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Table 1 Spatial impact indicators calculated to evaluate anthropogenic impacts in Mexico

From: A spatial framework for detecting anthropogenic impacts on predator-prey interactions that sustain ecological integrity in Mexico

Indicator Formulation Definition and interpretation References
Land transformation Maximum value of a focal function of the amount of transformed landscape (e.g., cropland, rangeland, urban, agricultural irrigation) The amount of habitat loss and fragmentation within distribution areas of apex predators that is primarily driven by land use change Adapted from Riitters et al. (2002)
Inhospitable environment Variety value of a focal function of the different types of the transformed landscape (e.g., cropland, rangeland, urban, irrigated agriculture) The variety (e.g., the different land cover types) of the landscape transformation can be also expressed as the number of inhospitable environments that a top predator may encounter within its home range Adapted from Geneletti (2004)
Human activity A maximum value composited image was obtained by using a focal-mean function of the intensity of the human settlement index (HSI) within the home range of each apex predator. HSI is obtained from remotely sensed information of DSMP/OLS satellite observations of anthropogenic night-time brightness:
\( HSI=\frac{\left(1-{NDVI}_{\mathrm{max}}\right)+\left({OLS}_{nor}\right)}{\left(1-{OLS}_{nor}\right)+{NDVI}_{\mathrm{max}}+{OLS}_{nor}\ast {NDVI}_{\mathrm{max}}} \)
NDVImax =  MAX  (NDVI1, NDVI2…, NDVIn)
\( {OLS}_{nor}=\frac{OLS-{OLS}_{\mathrm{min}}}{OLS_{\mathrm{max}}-{OLS}_{\mathrm{min}}} \)
Where OLSnor is the normalized value of the DSMP/OLS DN image. OLSmin and OLSmax are the minimum and maximum values in the yearly DMSP/OLS image
Remotely sensed estimates of human activity using the DMSP/OLS satellite observations of anthropogenic night-time brightness. Night-time data provides quantitative data monitoring changes in demographics, economy, energy composition, and urban extent. Urban expansion has been achieved by using a combination of normalized difference of vegetation index (NDVI) from optical sensors (MODIS) and DMSP/OLS night-time lights. The HS indicate areas with human activity in a 0 to 1 range of values.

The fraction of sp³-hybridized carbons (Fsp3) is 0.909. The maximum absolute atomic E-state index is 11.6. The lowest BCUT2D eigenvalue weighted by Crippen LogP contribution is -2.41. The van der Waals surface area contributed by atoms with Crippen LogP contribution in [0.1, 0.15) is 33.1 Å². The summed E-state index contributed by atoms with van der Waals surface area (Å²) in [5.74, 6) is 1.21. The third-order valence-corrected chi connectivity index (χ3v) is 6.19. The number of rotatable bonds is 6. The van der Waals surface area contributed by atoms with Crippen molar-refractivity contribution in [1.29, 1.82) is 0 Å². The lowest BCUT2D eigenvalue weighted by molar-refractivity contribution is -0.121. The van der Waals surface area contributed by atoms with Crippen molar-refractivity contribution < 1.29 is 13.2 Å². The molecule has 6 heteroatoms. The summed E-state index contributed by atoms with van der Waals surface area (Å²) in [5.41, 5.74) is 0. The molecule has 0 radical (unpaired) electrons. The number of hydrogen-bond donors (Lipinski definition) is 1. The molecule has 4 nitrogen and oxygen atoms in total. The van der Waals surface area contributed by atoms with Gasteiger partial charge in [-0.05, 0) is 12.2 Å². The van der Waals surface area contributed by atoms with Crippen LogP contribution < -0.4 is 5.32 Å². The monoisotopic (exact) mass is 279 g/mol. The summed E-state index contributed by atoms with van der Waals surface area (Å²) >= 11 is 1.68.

A composite pixel-by-pixel maximum value of the focal-mean maps represents collectively the maximum impact of human activity within the spatial home range of the apex predators
Adapted from Ma et al. (2012, 2015); Huang et al. (2016)
Human settlement avoidance The avoidance of human settlements was calculated as a function of the point density within the apex predators’ home range (the greater density of human localities within a home range, the greater avoidance) Here, avoidance is as a density function of point features in the landscape, which represents human settlements (points). Then, avoidance is an inverse function of the distance to the major source or barrier, i.e., the greater the distance to the barrier, the lesser avoidance (or higher mobility) Adapted from Geneletti (2003, 2004)
Highway and road avoidance Road and highway avoidance is as a density function of linear features in the landscape, which represents two types of features, i.e., linear infrastructure of highways and roads. Road and highway avoidance were obtained by calculating the Euclidean distance from a source (e.g., road or highway), and then filtered within the home range of every apex predator Infrastructure avoidance results in the impairment of animal movement patterns. The primary effect of roads is road mortality, elevated predation and human hunting. Road avoidance due to traffic noise is another differential source of ecological impacts, which differentiate the effects of highways and rural roads, and it is probably more important than road-kill Adapted from Geneletti (2003, 2006)
Forman and Alexander (1998)
Laurance et al. (2009)
Zarco-González et al. (2013)